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The Image of God

If you have been around the church or Christians in general for any amount of time, you have likely heard the phrase “the image of God.” This refers to God creating humans in his own image, as it is described in Genesis 1. Although this phrase is widely used, it is sometimes difficult to articulate exactly what is meant by it. We will take a closer look at what it means to be created in the image of God, the theological and practical applications of this doctrine, and how other worldviews without this doctrine fall short in giving humanity meaning and purpose.

What does it mean to be made in the image of God?

To start, what does “image of God” even mean? When you look at the Scriptures, it is hard to pinpoint an exact definition.[1] Therefore, we must take the verses in context and build an answer from there. In the creation narrative found in Genesis 1, it says, “Then God said, ‘Let us make man in our image, after our likeness’” (Gen. 1:26a). In Genesis 3, we read the story of the Fall, when man disobeyed God and was cast from the garden. Through sin, God’s image in humanity was marred. Romans 3:23 states, “For all have sinned and fall short of the glory of God.” Despite our sin, humans still bear the image of God, as we see in several places in the Bible. One example in the New Testament states, “With [the tongue] we curse people who are made in the likeness of God” (James 3:9b). Thus, even in our fallen state, humanity is still considered an image bearer of God.

So we see that God created man in his image, and humanity is still the image of God, despite our sin. Now let’s look more at what it means to be an image bearer.

Taking an example from history, in ancient times, kings set up statues or images of themselves across every corner of their land. This was a representation to the people that this was the king’s territory and that they were under the king’s rule.[2] Similarly, we are God’s representatives on earth. We are also given dominion over the earth as we see in the Genesis narrative. Genesis 1:26 states, “And let them have dominion over the fish of the sea and over the birds of the heavens and over the livestock and over all the earth and over every creeping thing that creeps on the earth.” Being created in God’s image has to do with the role and position that God has placed us in as humans. Our role is to steward creation for God’s glory.[3]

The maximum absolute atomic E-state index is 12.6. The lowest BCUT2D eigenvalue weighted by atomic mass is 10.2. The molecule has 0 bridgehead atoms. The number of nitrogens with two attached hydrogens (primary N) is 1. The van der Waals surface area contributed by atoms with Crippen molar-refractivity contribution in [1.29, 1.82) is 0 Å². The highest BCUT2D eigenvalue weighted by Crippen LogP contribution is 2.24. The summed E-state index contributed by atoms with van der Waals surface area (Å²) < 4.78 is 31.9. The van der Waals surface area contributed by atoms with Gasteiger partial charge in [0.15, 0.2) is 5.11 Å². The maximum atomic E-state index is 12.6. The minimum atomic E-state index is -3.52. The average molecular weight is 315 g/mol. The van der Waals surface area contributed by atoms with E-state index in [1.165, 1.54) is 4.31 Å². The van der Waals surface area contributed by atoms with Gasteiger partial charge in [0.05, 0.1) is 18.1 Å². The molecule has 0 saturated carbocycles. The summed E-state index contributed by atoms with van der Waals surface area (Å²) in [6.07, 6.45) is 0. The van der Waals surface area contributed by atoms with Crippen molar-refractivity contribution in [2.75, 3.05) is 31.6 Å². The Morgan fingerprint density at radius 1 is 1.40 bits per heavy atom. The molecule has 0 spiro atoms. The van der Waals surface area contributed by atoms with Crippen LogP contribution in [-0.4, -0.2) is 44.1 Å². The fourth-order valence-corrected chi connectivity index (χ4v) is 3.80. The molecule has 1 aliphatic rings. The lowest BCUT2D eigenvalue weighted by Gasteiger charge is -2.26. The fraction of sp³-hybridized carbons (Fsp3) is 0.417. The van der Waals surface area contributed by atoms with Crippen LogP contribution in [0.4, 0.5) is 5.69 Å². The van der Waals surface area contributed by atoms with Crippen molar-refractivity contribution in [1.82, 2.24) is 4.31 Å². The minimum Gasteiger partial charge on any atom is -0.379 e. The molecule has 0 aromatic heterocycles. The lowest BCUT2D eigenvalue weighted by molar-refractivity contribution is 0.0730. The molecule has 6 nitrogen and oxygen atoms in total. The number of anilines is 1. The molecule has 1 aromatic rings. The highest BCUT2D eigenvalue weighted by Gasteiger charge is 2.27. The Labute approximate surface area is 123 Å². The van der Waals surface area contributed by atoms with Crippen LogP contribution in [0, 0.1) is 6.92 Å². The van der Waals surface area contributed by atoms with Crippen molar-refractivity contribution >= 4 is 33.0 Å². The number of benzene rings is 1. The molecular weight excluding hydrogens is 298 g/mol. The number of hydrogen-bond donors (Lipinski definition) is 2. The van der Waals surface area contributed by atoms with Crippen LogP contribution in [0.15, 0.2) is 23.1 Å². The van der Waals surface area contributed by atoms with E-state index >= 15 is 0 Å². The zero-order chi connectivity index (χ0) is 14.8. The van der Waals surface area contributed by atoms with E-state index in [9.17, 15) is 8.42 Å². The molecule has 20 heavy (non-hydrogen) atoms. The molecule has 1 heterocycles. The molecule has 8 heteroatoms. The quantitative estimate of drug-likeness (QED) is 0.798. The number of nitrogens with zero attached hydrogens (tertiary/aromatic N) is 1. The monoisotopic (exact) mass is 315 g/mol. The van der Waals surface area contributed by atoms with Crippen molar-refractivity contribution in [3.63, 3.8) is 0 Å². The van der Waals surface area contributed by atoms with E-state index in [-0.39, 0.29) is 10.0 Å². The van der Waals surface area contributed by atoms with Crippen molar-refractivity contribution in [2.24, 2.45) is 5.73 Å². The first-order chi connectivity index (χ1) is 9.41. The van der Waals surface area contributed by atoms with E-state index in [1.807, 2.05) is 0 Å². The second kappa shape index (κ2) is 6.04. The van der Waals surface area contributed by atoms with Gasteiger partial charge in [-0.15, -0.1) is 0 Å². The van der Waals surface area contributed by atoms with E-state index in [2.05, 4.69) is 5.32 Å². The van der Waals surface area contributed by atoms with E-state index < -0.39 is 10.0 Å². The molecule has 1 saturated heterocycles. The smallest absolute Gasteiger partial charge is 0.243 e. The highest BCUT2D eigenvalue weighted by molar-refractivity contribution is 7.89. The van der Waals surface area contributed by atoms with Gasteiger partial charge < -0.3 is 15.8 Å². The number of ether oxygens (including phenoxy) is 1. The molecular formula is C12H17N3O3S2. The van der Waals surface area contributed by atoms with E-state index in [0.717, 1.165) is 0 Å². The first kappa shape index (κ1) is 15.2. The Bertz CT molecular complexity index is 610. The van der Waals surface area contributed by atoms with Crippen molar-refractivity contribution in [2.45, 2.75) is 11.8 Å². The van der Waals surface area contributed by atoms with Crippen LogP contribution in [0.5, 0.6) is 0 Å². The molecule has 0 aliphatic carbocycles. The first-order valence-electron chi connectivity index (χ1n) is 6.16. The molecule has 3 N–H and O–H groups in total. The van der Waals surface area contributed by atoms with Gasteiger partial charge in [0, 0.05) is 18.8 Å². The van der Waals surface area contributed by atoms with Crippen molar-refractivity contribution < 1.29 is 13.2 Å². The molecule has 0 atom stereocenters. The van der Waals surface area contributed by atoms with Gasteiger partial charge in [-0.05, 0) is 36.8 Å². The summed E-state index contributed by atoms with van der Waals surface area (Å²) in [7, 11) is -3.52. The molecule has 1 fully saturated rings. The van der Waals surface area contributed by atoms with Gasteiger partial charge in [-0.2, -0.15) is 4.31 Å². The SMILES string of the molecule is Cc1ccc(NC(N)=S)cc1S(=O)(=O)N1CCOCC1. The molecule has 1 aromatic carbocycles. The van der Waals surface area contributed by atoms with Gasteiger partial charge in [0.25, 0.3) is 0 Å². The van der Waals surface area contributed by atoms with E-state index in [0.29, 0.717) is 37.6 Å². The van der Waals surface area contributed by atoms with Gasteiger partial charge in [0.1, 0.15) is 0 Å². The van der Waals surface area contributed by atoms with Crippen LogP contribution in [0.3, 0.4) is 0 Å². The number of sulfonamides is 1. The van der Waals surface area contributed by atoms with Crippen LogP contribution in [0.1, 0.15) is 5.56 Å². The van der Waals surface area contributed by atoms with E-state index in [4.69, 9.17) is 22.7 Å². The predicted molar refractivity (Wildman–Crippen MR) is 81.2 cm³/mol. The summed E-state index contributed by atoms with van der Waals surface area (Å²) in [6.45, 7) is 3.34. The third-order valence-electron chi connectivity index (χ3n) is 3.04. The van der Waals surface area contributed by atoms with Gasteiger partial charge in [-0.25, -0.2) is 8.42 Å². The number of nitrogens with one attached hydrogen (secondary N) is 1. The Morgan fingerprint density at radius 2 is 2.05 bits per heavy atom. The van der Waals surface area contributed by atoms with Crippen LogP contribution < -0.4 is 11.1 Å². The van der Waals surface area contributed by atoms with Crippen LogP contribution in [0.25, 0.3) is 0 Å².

Why does being made in God’s image give humans value?

Because being created in the image of God has more to do with our identity than any other aspect of us, it gives value to each human life. John Piper states, “The imago Dei is not a quality possessed by man; it is a condition in which man lives, a condition of confrontation established and maintained by the Creator.”[4] God gives us the identity of his image bearers. Thus, every life, no matter how small, how insignificant, no matter the physical or mental challenges that are faced, is valuable and worthy of honor and respect. Nothing can take away the fact that you are made in the image of God. It is part of the identity that God gave us.